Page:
Issue Rewarding the wrong things

As told by Michael Wood

The Team

Jon McLaughlin | David Syers, Steve Williams, Lewis Hunt, Luke O'Brien | Gareth Evans, Tom Ademeyi, Michael Flynn, Leon Osborne | James Hanson, Scott Dobie | Luke Oliver, Chib Chilka, Jake Speight

Bradford City are going to be looking at appointing a new manager soon and and in doing so will be asking a question as to if it is worth rewarding Peter Jackson for his work as “interim manager” with a full time contract. It seems difficult to believe the will be the case.

Two games – indeed two defeats – ago Mark Lawn talked about Jackson’s performance not being enough when the manager had a record of seven points out of twelve which edged the former skipper at just under two points a match. Having been told that those performances were not good enough one wonders if Jackson will be considered for a job the description of which seems to be “promotion form, all the time.”

Perhaps it was the idea that performance as well as results influence thinking in the mind of Mark Lawn – one half of the joint chairman and the half who was last to agree on appointing Peter Taylor owing to his style of football – that prompted Jackson to keep David Syers out at right back and put Tom Adeyemi in central midfield alongside Michael Flynn rather than Jonathan Worthington.

In theory Flynn and Ademeyi are an expansive middle two with one promoting and the other driving forward but in practice this team – as with all teams – perform better with a ball winner and Jackson’s results show that. When his team dig in, results follow, but without Worthington (or a similar player) much of the good play that City were capable of a month ago is theory, nothing more.

Ademeyi deserves a place in the team, Syers deserves a spot in central midfield, or so the thinking goes. The practice, as is often the case in football, differs.

Exhibit A: Jake Speight. Given three out of ten by one Sunday newspaper last week and generally considered to be not very good Speight was dropped today for Scott Dobie. While Speight has been doing whatever it is he does up front – you may not, or may, care for it – Dobie has been nominally out of position and seemingly either incapable of playing that role of having a lip out sulk and putting in very little.

His reward for such slight returns was to be given a role alongside James Hanson in the forward line and seldom did he seem to offer anything to suggest his was a better option. Jackson’s rewarding of Dobie’s anonymous performances make it hard to demand effort from the rest of the squad. “Play hard, because if you don’t you will be given a place in the forward line.”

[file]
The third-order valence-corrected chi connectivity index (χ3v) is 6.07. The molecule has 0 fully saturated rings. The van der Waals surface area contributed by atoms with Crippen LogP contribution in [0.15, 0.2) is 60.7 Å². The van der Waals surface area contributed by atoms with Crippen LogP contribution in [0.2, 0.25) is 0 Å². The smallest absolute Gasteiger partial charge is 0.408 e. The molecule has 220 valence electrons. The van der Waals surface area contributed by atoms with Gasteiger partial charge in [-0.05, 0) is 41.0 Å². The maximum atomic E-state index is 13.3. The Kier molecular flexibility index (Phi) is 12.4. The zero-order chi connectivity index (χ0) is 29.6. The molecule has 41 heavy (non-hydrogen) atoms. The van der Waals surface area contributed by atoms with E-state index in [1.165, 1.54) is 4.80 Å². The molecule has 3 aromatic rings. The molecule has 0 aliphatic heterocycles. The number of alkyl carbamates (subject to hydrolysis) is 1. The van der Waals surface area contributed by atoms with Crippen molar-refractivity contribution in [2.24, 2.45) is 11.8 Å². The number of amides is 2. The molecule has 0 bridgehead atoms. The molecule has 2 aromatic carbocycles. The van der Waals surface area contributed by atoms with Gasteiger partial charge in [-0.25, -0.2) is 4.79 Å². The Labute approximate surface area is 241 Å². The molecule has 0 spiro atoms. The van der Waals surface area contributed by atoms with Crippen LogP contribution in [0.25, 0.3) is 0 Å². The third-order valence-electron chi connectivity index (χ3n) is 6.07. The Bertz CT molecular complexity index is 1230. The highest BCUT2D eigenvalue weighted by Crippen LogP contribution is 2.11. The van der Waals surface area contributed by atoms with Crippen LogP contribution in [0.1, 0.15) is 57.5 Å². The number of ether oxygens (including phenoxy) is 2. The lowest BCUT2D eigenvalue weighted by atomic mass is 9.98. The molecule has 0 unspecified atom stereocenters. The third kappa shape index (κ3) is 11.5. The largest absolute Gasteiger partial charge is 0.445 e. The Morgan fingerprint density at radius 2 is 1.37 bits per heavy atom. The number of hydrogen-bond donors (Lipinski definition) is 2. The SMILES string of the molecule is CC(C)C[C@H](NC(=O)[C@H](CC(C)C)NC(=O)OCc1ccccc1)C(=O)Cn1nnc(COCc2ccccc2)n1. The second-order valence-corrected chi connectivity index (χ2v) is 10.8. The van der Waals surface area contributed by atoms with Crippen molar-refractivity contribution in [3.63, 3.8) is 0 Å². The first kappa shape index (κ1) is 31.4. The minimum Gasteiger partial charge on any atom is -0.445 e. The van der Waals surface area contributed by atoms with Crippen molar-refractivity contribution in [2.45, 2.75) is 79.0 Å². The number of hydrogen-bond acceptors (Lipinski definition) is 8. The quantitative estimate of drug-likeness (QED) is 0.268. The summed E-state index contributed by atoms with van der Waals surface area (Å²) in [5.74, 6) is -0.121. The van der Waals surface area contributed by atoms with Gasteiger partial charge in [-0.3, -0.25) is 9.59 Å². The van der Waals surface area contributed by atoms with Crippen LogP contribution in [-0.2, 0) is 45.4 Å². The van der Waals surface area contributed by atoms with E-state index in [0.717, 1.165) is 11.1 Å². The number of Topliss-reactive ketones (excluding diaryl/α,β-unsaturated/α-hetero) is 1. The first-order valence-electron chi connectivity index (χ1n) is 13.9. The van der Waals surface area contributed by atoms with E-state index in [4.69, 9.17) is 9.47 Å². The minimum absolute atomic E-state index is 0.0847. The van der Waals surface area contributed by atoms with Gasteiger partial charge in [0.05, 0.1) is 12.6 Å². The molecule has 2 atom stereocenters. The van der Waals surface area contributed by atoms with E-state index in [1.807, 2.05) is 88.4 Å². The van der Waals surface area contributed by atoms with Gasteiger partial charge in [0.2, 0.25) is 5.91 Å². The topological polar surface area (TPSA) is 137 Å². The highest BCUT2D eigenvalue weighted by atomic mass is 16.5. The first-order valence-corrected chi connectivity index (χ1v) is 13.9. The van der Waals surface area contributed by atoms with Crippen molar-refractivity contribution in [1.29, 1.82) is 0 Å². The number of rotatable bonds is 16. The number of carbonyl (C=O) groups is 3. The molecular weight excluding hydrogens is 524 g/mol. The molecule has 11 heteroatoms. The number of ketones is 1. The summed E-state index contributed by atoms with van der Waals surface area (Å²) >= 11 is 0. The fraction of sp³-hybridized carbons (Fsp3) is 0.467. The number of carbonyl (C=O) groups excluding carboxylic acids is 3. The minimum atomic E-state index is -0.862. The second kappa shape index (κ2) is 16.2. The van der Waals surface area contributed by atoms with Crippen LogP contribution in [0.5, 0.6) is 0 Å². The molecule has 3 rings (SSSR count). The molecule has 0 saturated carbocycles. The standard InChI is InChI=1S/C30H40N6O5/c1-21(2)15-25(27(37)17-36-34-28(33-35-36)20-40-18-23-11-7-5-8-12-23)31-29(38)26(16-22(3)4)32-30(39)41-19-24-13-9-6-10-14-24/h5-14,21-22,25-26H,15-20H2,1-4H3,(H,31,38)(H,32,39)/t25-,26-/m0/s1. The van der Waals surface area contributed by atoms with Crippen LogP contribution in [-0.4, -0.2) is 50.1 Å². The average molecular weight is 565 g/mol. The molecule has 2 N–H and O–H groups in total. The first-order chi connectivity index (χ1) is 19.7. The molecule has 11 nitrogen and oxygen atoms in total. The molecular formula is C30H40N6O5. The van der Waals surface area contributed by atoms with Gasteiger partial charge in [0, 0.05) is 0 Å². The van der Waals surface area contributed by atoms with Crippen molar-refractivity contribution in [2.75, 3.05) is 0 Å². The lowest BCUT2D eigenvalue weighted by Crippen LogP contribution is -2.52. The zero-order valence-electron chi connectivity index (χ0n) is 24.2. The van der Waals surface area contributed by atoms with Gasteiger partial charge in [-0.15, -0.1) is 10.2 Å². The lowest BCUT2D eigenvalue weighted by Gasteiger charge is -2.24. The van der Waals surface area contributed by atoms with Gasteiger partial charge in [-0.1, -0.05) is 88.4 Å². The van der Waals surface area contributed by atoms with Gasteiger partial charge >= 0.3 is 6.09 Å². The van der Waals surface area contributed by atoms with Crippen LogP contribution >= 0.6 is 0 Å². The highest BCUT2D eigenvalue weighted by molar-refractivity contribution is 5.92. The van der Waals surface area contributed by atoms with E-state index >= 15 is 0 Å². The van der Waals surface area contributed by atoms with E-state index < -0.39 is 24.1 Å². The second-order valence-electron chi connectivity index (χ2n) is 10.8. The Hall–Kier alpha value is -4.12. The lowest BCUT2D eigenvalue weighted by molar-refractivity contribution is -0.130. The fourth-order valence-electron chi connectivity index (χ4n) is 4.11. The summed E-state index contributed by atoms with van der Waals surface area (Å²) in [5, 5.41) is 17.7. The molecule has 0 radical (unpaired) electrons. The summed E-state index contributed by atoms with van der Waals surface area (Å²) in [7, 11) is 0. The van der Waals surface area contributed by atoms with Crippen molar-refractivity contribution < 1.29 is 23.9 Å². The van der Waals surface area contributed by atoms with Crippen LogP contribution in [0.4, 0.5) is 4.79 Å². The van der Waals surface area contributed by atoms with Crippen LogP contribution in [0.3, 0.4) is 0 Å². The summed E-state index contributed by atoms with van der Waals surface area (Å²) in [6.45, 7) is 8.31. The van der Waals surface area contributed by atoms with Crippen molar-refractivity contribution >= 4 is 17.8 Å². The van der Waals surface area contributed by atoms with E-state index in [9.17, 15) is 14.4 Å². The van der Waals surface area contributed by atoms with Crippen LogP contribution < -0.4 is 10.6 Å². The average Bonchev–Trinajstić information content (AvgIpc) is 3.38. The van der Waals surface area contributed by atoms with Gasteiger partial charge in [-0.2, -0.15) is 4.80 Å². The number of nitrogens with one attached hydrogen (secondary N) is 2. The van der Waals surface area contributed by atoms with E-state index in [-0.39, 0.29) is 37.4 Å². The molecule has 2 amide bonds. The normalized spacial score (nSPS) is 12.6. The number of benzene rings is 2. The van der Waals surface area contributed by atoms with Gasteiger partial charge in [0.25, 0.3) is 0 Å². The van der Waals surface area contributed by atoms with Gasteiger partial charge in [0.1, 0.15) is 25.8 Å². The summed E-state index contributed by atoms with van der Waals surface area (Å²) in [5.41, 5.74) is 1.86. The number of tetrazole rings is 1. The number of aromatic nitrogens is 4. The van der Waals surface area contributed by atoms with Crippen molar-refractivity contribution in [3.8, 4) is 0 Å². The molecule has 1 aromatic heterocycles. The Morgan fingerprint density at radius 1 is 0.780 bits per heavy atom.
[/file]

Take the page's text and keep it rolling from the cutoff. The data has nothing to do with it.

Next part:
Darren Stephenson or Chib Chilaka – who came off the bench for Dobie in the second half following five goals in his last two games – seemed to merit the position more and certainly seemed to put in more effort.

Not that City’s side lacked effort on the while today – nor that Jackson could not have looked back on the game without thinking that his team was hard done by – but some of what the manager was doing to impress at Morecambe with the characterful 1-0 win seemed to slip away, sacrificed on the alter of the more attractive.

The home side tipped a performance towards them from kick off edging, but not firmly beating, the Bantams and it seemed only a time before Jon McLauglin would be beaten. A shot pinged off his bar but it took a penalty by John Mousinho after Steve Williams’ jump in the first half was oddly penalised to give Stevenage the advantage. Mousinho is to Stevenage what Tom Doherty was to Wycombe Wanderers three seasons back. A player to envy.

But what good is envy? The Stevenage players continued to edge each tackle and carry on firmly in the play off zone after the win which was to follow in the second half but it is not because they are to a man better than the Bantams eleven. The idea that City’s players are inherently worse which seems to mark any half time in which the Bantams trail is not backed up by a look at the opposition teams which best us. We have League Two players, but so does every other club in League Two, and the challenge for every manager at this level is to get those players outperforming the division.

City’s second half display showed some character and Chilaka’s entrance helped matters but it seemed the Bantams were struggling on scraps. David Syers and Luke O’Brien pressed up the flanks and some supply from Adeyemi and Gareth Evans proved some delivery but it seemed that City were going to battle in vein.

Jackson will have looked at having to deploy Lewis Hunt in the middle with Syers at right back and ending up with Luke Oliver – a former Stevenage forward – back in the forward line. He will look at Tommy Doherty’s return in the reserves and Michael Flynn’s struggle to get in the game today and he will see options returning to his squad and he will probably wonder if he will get to be the one who decides how the midfielder returns to the squad, how Oliver is put back in the side, how to solve the goal scoring issues.

Syers scored, a tidy finish after Chilaka pushed the ball back to him in a crowded box, and it seemed that City might get a reward but the wrong things are seldom rewarded in the end, and Darius Charles won the game.